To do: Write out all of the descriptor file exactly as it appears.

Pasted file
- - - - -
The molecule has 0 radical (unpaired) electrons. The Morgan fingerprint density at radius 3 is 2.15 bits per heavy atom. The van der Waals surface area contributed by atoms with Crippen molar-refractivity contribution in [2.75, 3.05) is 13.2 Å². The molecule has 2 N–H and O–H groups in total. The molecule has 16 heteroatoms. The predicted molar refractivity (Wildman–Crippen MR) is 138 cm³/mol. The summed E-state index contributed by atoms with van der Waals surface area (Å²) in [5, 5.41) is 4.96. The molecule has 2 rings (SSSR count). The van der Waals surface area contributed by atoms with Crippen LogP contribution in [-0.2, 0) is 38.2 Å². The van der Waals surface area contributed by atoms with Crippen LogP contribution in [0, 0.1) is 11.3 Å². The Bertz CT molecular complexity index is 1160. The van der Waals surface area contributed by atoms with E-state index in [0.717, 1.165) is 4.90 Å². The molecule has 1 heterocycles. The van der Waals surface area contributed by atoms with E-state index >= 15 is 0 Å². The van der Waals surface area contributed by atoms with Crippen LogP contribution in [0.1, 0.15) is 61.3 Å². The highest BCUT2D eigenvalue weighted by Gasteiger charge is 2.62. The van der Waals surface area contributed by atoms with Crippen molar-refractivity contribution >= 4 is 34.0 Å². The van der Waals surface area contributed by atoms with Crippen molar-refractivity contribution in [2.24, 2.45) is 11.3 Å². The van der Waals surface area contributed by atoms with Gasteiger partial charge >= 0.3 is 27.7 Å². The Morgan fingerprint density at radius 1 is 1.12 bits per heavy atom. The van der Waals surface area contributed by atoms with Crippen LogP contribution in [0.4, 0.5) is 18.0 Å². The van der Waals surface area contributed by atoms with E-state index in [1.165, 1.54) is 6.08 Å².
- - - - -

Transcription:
The molecule has 0 radical (unpaired) electrons. The Morgan fingerprint density at radius 3 is 2.15 bits per heavy atom. The van der Waals surface area contributed by atoms with Crippen molar-refractivity contribution in [2.75, 3.05) is 13.2 Å². The molecule has 2 N–H and O–H groups in total. The molecule has 16 heteroatoms. The predicted molar refractivity (Wildman–Crippen MR) is 138 cm³/mol. The summed E-state index contributed by atoms with van der Waals surface area (Å²) in [5, 5.41) is 4.96. The molecule has 2 rings (SSSR count). The van der Waals surface area contributed by atoms with Crippen LogP contribution in [-0.2, 0) is 38.2 Å². The van der Waals surface area contributed by atoms with Crippen LogP contribution in [0, 0.1) is 11.3 Å². The Bertz CT molecular complexity index is 1160. The van der Waals surface area contributed by atoms with E-state index in [0.717, 1.165) is 4.90 Å². The molecule has 1 heterocycles. The van der Waals surface area contributed by atoms with E-state index >= 15 is 0 Å². The van der Waals surface area contributed by atoms with Crippen LogP contribution in [0.1, 0.15) is 61.3 Å². The highest BCUT2D eigenvalue weighted by Gasteiger charge is 2.62. The van der Waals surface area contributed by atoms with Crippen molar-refractivity contribution >= 4 is 34.0 Å². The van der Waals surface area contributed by atoms with Crippen molar-refractivity contribution in [2.24, 2.45) is 11.3 Å². The van der Waals surface area contributed by atoms with Gasteiger partial charge >= 0.3 is 27.7 Å². The Morgan fingerprint density at radius 1 is 1.12 bits per heavy atom. The van der Waals surface area contributed by atoms with Crippen LogP contribution in [0.4, 0.5) is 18.0 Å². The van der Waals surface area contributed by atoms with E-state index in [1.165, 1.54) is 6.08 Å².